Many national racing organizations have come out strongly in support of out-of-competition testing programs like those that are in place in Kentucky. Supporters contend that the programs are the best line of defense in catching or deterring trainers who may be using powerful drugs that are used well in advance of a race and are hard to detect, such as blood-doping substances.

At least six states currently have active out-of-competition testing programs . In New York, the state’s harness horsemen challenged the rules on a number of grounds, including a violation of a prohibition on unreasonable searches and seizures, but many of those challenges were shot down by a state judge.

– additional reporting by Mike Welsch

 

Gayle Gerth More than 1 year ago
Maybe another consideration for his pulling Little Mike was because he didn't want to run him against Wise Dan.
Bob More than 1 year ago
Fine.....he can take his horse and run him somewhere else!
Kell More than 1 year ago
why would you protest if there is nothing wrong???????????????????
julietvalcouer . More than 1 year ago
The rules say they can pull samples. If I compete in a sport regulated by WADA/the US affiliate, they can show up at my HOUSE at ten o'clock at night and tell me to pee in a cup or else I get a suspension. Give the blood or don't run. The issue about the license is another story--either everyone needs to take the test or no one does.
John Nicoletti More than 1 year ago
If you are not illegally medicating your horses, what is the problem.?
Anonymous More than 1 year ago
When PLUNDER has become a way of life for a group of men living together in society, they create for themselves in the course of time a legal system that authorizes it and a moral code that glorifies it. The constitution has been cr@ped on again, and this is just another example of it. Random means an equal probability of being chosen, this was not random.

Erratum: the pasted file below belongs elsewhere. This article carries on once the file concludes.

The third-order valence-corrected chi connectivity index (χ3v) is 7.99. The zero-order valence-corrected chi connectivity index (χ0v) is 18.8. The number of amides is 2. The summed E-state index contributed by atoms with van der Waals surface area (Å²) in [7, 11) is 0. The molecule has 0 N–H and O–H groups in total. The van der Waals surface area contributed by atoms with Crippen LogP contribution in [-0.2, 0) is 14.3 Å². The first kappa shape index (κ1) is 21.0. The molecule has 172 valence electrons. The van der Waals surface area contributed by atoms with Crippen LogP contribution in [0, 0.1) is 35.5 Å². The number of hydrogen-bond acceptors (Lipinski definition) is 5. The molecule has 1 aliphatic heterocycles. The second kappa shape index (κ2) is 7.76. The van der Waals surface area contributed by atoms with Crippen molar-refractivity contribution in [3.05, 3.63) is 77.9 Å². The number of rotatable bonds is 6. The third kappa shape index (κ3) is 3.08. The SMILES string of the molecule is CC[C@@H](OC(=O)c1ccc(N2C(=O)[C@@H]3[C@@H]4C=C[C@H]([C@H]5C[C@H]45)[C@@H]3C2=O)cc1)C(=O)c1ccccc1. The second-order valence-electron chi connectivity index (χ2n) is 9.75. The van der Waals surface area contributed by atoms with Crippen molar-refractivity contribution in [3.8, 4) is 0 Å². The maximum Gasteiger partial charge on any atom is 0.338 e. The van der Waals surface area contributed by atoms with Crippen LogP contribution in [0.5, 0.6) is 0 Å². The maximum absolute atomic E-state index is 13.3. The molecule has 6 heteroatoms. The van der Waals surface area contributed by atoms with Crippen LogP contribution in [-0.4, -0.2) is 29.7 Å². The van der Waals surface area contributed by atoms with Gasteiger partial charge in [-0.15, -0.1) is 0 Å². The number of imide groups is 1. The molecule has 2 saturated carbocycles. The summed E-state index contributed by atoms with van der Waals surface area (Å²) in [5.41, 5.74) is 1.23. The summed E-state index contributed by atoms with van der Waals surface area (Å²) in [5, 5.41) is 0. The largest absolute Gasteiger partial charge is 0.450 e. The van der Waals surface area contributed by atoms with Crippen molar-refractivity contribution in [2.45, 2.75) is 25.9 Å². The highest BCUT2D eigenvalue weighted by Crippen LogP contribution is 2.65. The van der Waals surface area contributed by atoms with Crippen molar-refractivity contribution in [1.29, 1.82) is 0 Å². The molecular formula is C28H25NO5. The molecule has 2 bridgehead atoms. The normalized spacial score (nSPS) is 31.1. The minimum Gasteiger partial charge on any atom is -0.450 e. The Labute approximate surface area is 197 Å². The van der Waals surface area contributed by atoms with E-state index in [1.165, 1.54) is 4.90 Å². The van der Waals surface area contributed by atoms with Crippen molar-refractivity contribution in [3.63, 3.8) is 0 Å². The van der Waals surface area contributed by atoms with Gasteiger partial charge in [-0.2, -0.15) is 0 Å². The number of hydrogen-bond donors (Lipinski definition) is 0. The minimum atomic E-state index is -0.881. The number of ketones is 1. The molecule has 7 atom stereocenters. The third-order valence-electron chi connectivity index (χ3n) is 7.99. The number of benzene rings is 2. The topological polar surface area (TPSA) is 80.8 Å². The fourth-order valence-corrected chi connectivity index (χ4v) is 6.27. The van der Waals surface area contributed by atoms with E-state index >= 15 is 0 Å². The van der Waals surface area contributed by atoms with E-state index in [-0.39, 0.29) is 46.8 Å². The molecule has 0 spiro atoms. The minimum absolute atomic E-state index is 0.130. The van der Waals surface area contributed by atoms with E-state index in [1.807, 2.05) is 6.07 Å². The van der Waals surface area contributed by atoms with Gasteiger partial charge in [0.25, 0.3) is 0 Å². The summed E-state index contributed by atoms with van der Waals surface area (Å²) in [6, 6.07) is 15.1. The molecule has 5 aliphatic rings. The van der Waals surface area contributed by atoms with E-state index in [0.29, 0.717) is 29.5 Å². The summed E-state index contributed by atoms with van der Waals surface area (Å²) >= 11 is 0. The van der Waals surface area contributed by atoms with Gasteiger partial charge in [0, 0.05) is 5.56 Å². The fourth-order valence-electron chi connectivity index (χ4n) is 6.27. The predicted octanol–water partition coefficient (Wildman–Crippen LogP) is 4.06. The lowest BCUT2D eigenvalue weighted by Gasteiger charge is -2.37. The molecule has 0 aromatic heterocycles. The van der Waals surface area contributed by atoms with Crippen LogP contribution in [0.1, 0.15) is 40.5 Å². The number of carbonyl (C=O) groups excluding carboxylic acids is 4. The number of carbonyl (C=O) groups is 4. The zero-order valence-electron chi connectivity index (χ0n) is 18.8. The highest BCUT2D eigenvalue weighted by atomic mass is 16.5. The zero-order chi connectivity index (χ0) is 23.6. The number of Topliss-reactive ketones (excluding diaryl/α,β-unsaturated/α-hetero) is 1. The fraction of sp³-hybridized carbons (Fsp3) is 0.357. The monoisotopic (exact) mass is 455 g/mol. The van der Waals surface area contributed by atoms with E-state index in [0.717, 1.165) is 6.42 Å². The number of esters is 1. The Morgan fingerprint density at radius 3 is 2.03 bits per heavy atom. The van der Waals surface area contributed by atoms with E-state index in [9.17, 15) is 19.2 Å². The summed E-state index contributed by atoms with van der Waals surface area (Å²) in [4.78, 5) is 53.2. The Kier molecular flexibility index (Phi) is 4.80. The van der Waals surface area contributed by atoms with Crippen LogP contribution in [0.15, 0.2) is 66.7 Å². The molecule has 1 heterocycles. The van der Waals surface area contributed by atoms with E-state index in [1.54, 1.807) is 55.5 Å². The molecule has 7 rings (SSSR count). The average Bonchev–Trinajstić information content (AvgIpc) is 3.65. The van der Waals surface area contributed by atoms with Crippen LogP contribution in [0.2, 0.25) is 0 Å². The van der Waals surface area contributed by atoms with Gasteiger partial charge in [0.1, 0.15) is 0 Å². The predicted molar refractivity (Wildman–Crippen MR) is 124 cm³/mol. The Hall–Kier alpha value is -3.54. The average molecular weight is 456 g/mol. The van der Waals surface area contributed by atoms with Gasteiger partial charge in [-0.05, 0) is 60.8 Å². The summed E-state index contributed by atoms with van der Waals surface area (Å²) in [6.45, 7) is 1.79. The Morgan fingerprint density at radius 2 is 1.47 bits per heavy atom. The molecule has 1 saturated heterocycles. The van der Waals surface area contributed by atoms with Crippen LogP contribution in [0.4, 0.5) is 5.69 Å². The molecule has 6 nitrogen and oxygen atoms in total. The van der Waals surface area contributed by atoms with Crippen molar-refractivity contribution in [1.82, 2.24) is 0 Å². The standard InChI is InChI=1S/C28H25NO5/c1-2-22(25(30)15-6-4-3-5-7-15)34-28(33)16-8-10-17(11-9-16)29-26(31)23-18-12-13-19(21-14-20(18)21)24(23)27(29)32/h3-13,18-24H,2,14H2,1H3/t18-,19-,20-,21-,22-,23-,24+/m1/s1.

John Nester More than 1 year ago
You guys MIGHT be missing the point of the protest. If the horse is clean the guy has a legit point. He pulled the horse from Romans - a horse who made Romans a lot of money. Romans was surely upset. The owner-trainer is saying he shouldn't be tested on the basis that Dale Romans complained. Romans shouldn't run the track and be able to get other trainer's horses tested. That's not what "random" means at all. The fact that they are after the guy to get a license when other trainers with out of state licenses haven't been asked to is a VERY strong case for discrimination. It's easy for the commission to push around the trainers with small stables but do they act the same way with the trainers with large stables. Were Asmussen's horses tested? Can anyone call them and get another trainer's horses tested? I doubt it all. Now, if the horse is dirty then that's another story.. but you can't just assume that. The horse certainly ran a lot better under Roman's care than he has under CV.. who's dirty? you just don't know until you get test results, but "random" testing should be completely random. The commission themselves shouldn't even be the ones determining who gets tested - they should have an outside, uninvolved source determining who gets tested - that's what random means.
Anonymous More than 1 year ago
Gulfstream permitted both Jorge Navarro and Jane Cibeli to run horses there this winter. Both of them had been banned from Tampa Bay Downs. Obviously, GP is just interested in filling races and not the integrity of racing.
russell More than 1 year ago
If Churchill targeted his horse because a rival barn targeted him thats screwed up. If not stop complaining and race your horse.
jaybern1 More than 1 year ago
Just what horse racing needs...another high-profile loser.